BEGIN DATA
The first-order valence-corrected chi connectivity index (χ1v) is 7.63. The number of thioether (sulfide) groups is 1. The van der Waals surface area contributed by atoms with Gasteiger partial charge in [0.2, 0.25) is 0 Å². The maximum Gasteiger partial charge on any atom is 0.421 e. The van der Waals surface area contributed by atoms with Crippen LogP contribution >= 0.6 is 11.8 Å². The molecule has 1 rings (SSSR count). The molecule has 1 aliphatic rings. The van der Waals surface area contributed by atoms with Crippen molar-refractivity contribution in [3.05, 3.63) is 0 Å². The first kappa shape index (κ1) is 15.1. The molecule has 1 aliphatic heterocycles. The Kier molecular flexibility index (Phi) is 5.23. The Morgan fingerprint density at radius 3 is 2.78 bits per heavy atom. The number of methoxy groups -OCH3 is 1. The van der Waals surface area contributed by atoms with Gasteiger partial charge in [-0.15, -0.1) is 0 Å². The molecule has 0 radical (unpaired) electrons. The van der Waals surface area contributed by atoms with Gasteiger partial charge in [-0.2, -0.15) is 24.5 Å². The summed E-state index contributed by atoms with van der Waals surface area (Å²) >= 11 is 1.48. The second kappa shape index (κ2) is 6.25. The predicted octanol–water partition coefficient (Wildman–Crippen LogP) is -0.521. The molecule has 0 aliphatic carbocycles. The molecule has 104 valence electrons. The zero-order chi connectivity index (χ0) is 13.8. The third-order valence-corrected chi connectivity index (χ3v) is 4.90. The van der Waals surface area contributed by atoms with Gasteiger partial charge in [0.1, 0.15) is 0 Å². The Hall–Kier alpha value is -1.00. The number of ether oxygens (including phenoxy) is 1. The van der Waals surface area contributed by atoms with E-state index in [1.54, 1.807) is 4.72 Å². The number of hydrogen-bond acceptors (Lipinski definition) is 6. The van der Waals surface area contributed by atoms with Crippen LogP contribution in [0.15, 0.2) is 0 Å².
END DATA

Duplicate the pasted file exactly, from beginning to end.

The first-order valence-corrected chi connectivity index (χ1v) is 7.63. The number of thioether (sulfide) groups is 1. The van der Waals surface area contributed by atoms with Gasteiger partial charge in [0.2, 0.25) is 0 Å². The maximum Gasteiger partial charge on any atom is 0.421 e. The van der Waals surface area contributed by atoms with Crippen LogP contribution >= 0.6 is 11.8 Å². The molecule has 1 rings (SSSR count). The molecule has 1 aliphatic rings. The van der Waals surface area contributed by atoms with Crippen molar-refractivity contribution in [3.05, 3.63) is 0 Å². The first kappa shape index (κ1) is 15.1. The molecule has 1 aliphatic heterocycles. The Kier molecular flexibility index (Phi) is 5.23. The Morgan fingerprint density at radius 3 is 2.78 bits per heavy atom. The number of methoxy groups -OCH3 is 1. The van der Waals surface area contributed by atoms with Gasteiger partial charge in [-0.15, -0.1) is 0 Å². The molecule has 0 radical (unpaired) electrons. The van der Waals surface area contributed by atoms with Gasteiger partial charge in [-0.2, -0.15) is 24.5 Å². The summed E-state index contributed by atoms with van der Waals surface area (Å²) >= 11 is 1.48. The second kappa shape index (κ2) is 6.25. The predicted octanol–water partition coefficient (Wildman–Crippen LogP) is -0.521. The molecule has 0 aliphatic carbocycles. The molecule has 104 valence electrons. The zero-order chi connectivity index (χ0) is 13.8. The third-order valence-corrected chi connectivity index (χ3v) is 4.90. The van der Waals surface area contributed by atoms with Gasteiger partial charge in [0.1, 0.15) is 0 Å². The Hall–Kier alpha value is -1.00. The number of ether oxygens (including phenoxy) is 1. The van der Waals surface area contributed by atoms with E-state index in [1.54, 1.807) is 4.72 Å². The number of hydrogen-bond acceptors (Lipinski definition) is 6. The van der Waals surface area contributed by atoms with Crippen LogP contribution in [0.15, 0.2) is 0 Å².